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Kenny X Li, YeP YeP
At work with

Kenny X Li, YeP YeP

Hong Kong photographer and art director Kenny X. Li has just launched the first issue of YeP YeP, an exciting, visually-orientated magazine featuring work by nine of the city’s creatives.

The magazine gives voice to the Hong Kong’s creative community in a way that contrasts dramatically with the political crackdowns of the past two years. As Kenny explained to me, ‘The idea for this first issue is to showcase what people don't normally see from Hong Kong and to highlight to the rest of the world some of the amazing creative talent from the city.’


What are you up to this Monday morning?
Very lucky that Hong Kong has never had any hard lockdowns throughout Covid, so we’re free to go anywhere. As a freelance photographer I spend a lot of time shooting throughout the city, and when I’m not shooting you’ll find me in a coffeeshop or somewhere outdoors slaving away on my laptop.

On this particular Monday I just finished my morning swim at a beach close to where I live, and I’ll be here for the next few hours doing work for the magazine and prepping for a photoshoot later this afternoon. I try to avoid working from home as it’s nearly impossible getting anything done with a three year old toddler around. 


Describe your desk and your work space
My desk is wherever I am! This is my view from work today. Normally I would hold meetings in a coffee shop.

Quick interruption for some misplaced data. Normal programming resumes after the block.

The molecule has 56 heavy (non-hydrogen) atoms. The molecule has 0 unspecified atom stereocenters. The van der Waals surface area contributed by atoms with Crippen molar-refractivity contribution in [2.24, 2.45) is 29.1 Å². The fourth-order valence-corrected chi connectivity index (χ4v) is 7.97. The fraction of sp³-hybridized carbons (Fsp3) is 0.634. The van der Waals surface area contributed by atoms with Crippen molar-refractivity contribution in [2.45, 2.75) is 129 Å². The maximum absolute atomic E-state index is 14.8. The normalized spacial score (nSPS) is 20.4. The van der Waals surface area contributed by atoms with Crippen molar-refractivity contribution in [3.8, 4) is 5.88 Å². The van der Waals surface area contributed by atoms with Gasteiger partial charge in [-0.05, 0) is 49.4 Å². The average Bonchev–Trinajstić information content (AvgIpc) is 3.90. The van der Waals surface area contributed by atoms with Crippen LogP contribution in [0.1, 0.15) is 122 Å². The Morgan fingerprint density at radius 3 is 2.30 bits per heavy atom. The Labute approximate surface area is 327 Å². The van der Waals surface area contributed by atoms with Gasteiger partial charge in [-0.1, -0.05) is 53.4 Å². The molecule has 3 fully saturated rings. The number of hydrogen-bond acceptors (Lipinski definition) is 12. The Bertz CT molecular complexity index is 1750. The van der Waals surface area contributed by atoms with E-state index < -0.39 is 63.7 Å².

Are you feeling optimistic about the future?
Yes. I’m generally a pretty optimistic person so I think that globally the covid situation will either improve or we’ll find new/creative solutions to cope with it. We’re pretty resilient as a species, so yeah, I have high hopes.

As for Hong Kong, I’m also feeling optimistic but cautious. Generally speaking things are quite peaceful right now. People are going out, spending money, and having fun. But underneath the calm facade I think there’s a bit of fear and uneasiness caused by the recent political clampdowns. I don’t know what’s going to happen in the future, but life goes on and I’ll just have to wait and see what happens next. 


Which magazine do you first remember?
Growing up as a teenager in Hong Kong during the early 90’s, my life revolved around listening to canto-pop and reading teen idol magazines like Yes! The front cover would usually feature some local or regional pop star or actor, and content-wise it was the usual celebrity gossip, fashion trends, and stuff only teenagers cared about.


Which magazine matters to you the most this morning?
The magazine that’s inspired me most is probably Masses. It’s a fashion publication from Paris, and like YeP YeP it is images-only.

I remember visiting my friend’s studio and saw issue nine lying around. The cover was very intriguing and I found myself instantly blown away after flipping through the first few editorials. I eventually went through the magazine two or three more times and found something new each time. I actually had not come across any wordless fashion magazines before that day, so I’d say that Masses was very influential in forming YeP YeP.

It was at that moment I realised that the magazine I would soon create would also be image-driven and contain conceptual artwork. Without the distraction of text, the viewer can focus on the visual.


Describe YeP YeP in three words.
Experimental. Playful. Collaborative.


The magazine will surprise readers, who see Hong Kong existing under a repressive regime. How representative of the region is the content?